Two Choices Download (59K)
A simple multiple-choice exercise which offers 2 choices. Of course, it can be modified to work with 3 or 4 choices.
What's Happening? Download (46K)
Look at the picture and select the action which describes what is going on.
Ideas for Dictations Download (288K)
Have students listen to a recording and write what they hear. This can be checked in a variety of ways.
Simple Listening Tasks Download (255K)
Students listen to a task, which directs them to drag an icon to a different part of the screen.
Listening with advanced scripts Download (377K)
This stack may be the most difficult to adapt, and you may need help with the scripts. But it's probably the most fun for students!
Listen and Record Download (216K)
Simple directions for using the Audio Palette. Teachers can record sounds in the stack, which students can then hear, record their own sound, and compare.
Picture choice - fields go away Download (45K)
Students are asked to click on a picture. The "fieldback" field disappears when they release the mouse.
Picture choice - fields stay Download (43K)
Students are asked to click on a picture. When they release the mouse, the "fieldback" field stays on the screen.
Type your answer Download (64K)
HyperCard isn't very good at judging text -- at least not without complicated scripting. Here are some low-tech ways of having students type an answer and getting some feedback on their answer.
Vocabulary Lesson Download (66K)
TOEFL-type multiple choice vocabulary items. Individual feedback given for each answer. Students can see the related word forms for each word. Traditional, but students love it.
Karaoke Conversation Download (463K)
Many CALL exercises permit learners to listen to a dialog, hear it line by line, record and play back their voices, and read the corresponding lines of text. Karaoke Conversation is an attempt to permit the student to "enter" the conversation. The student chooses a character from the dialog and records that part. When the entire dialog is played back, the learner's voice is substituted for that role only -- thus simulating a "real" conversation with other native speakers. There is also the option of listening to the original dialog for comparison.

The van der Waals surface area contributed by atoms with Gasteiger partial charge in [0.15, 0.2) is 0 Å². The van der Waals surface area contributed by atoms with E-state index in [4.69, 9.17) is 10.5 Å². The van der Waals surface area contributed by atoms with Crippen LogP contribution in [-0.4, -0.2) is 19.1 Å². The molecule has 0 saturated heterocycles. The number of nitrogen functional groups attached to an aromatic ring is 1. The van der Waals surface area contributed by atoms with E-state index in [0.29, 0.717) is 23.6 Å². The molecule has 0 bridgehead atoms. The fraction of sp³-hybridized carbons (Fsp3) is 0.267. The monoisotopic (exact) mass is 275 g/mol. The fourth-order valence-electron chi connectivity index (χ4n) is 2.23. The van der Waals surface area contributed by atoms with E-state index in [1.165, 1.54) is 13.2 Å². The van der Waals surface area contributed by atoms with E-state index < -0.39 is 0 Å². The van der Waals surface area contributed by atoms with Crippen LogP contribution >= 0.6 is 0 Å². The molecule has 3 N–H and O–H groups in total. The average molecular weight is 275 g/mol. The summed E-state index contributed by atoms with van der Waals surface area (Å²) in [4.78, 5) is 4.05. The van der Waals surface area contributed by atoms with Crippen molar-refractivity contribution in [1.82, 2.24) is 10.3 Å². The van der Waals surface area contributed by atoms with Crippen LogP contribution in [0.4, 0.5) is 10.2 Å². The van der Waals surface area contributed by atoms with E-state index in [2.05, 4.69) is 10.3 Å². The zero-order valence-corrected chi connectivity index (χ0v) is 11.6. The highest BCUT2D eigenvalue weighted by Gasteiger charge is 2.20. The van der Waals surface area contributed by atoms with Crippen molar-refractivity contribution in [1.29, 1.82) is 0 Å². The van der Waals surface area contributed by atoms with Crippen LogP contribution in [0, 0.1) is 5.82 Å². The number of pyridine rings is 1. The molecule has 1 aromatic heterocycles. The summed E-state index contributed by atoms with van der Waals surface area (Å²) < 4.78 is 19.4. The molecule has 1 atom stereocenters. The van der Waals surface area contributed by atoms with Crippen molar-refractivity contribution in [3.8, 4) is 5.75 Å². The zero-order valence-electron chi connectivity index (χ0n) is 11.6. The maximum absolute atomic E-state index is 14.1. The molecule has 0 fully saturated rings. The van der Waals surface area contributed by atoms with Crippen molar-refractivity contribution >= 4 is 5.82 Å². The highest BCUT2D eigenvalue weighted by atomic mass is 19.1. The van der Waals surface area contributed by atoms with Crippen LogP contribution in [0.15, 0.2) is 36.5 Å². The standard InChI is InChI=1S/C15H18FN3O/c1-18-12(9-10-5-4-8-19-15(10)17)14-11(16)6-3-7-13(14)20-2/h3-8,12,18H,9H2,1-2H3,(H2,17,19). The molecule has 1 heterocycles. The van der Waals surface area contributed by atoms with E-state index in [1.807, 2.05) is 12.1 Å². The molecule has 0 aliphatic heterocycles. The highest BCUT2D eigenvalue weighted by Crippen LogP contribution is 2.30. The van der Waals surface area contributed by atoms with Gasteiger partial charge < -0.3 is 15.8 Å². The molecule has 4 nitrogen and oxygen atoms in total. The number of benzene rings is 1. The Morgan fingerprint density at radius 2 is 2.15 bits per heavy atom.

Directions: The CTW Mellon Technical Specialists, Emmanuel Paris-Bouvret, Marisa Castagno, and Steven Smolnik, have created "Using Karaoke Conversation," which provides step-by step instructions for modifying the conversation.
The stacks are copyrighted by Claire Bradin Siskin in various years which are indicated in the individual stacks. They are freeware and may be copied and modified for non-commercial use by teachers and their students.
My husband Marc Siskin is an accomplished multimedia desgner. I am most grateful to him for patiently listening to my ideas and finding the scripts to make them happen. He also assisted with trouble-shooting and design layout. I could never have gone this far with HyperCard without him.
Many thanks to the talented TESOL graduate students at Michigan State University who recorded the voices in the "Karaoke Conversation" dialog: David Krise, Kristen Danek, and Beth Queeney.
Thanks also to Gary Cook of the English Language Center, Michigan State University, for recording the sounds in the "Listen and Record" stack.
Back to the HyperCard for Language Learning page
Back to Claire Bradin Siskin's page
Templates for Language Learning: http://www.edvista.com/claire/hypercard/templates.html
Last updated: April 7, 2002